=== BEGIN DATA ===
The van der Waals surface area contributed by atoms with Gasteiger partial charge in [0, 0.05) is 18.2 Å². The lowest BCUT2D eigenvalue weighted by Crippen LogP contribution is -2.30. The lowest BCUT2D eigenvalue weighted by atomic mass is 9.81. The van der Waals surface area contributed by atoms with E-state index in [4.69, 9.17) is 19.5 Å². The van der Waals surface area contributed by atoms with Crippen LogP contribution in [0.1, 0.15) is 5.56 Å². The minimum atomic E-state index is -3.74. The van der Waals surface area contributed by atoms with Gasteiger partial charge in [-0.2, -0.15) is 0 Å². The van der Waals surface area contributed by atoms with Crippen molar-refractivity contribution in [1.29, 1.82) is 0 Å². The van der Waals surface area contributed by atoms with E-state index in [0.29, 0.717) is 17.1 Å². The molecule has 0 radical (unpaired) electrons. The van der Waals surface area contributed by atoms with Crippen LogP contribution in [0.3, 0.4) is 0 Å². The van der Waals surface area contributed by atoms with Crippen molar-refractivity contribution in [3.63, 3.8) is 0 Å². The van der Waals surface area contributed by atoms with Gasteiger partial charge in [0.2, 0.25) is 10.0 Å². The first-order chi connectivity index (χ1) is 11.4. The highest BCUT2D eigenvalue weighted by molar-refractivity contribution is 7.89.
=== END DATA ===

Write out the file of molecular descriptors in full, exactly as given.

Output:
The van der Waals surface area contributed by atoms with Gasteiger partial charge in [0, 0.05) is 18.2 Å². The lowest BCUT2D eigenvalue weighted by Crippen LogP contribution is -2.30. The lowest BCUT2D eigenvalue weighted by atomic mass is 9.81. The van der Waals surface area contributed by atoms with E-state index in [4.69, 9.17) is 19.5 Å². The van der Waals surface area contributed by atoms with Crippen LogP contribution in [0.1, 0.15) is 5.56 Å². The minimum atomic E-state index is -3.74. The van der Waals surface area contributed by atoms with Gasteiger partial charge in [-0.2, -0.15) is 0 Å². The van der Waals surface area contributed by atoms with Crippen molar-refractivity contribution in [1.29, 1.82) is 0 Å². The van der Waals surface area contributed by atoms with E-state index in [0.29, 0.717) is 17.1 Å². The molecule has 0 radical (unpaired) electrons. The van der Waals surface area contributed by atoms with Crippen LogP contribution in [0.3, 0.4) is 0 Å². The van der Waals surface area contributed by atoms with Crippen molar-refractivity contribution in [3.63, 3.8) is 0 Å². The van der Waals surface area contributed by atoms with Gasteiger partial charge in [0.2, 0.25) is 10.0 Å². The first-order chi connectivity index (χ1) is 11.4. The highest BCUT2D eigenvalue weighted by molar-refractivity contribution is 7.89.